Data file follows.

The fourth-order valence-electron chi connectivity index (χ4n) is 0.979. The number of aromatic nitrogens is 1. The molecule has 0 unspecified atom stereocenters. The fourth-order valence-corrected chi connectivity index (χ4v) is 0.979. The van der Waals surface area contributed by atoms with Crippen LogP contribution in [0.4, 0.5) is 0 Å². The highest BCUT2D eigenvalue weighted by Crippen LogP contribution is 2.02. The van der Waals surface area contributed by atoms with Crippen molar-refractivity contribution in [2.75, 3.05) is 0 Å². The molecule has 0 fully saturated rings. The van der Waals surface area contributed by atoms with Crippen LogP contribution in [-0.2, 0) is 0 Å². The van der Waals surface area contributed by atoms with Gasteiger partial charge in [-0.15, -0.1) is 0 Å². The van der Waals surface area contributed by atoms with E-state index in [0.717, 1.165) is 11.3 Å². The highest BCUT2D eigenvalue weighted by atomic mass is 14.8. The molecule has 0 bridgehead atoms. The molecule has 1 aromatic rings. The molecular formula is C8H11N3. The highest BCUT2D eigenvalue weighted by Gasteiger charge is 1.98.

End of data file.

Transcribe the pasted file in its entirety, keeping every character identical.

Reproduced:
The fourth-order valence-electron chi connectivity index (χ4n) is 0.979. The number of aromatic nitrogens is 1. The molecule has 0 unspecified atom stereocenters. The fourth-order valence-corrected chi connectivity index (χ4v) is 0.979. The van der Waals surface area contributed by atoms with Crippen LogP contribution in [0.4, 0.5) is 0 Å². The highest BCUT2D eigenvalue weighted by Crippen LogP contribution is 2.02. The van der Waals surface area contributed by atoms with Crippen molar-refractivity contribution in [2.75, 3.05) is 0 Å². The molecule has 0 fully saturated rings. The van der Waals surface area contributed by atoms with Crippen LogP contribution in [-0.2, 0) is 0 Å². The van der Waals surface area contributed by atoms with Gasteiger partial charge in [-0.15, -0.1) is 0 Å². The van der Waals surface area contributed by atoms with E-state index in [0.717, 1.165) is 11.3 Å². The highest BCUT2D eigenvalue weighted by atomic mass is 14.8. The molecule has 0 bridgehead atoms. The molecule has 1 aromatic rings. The molecular formula is C8H11N3. The highest BCUT2D eigenvalue weighted by Gasteiger charge is 1.98.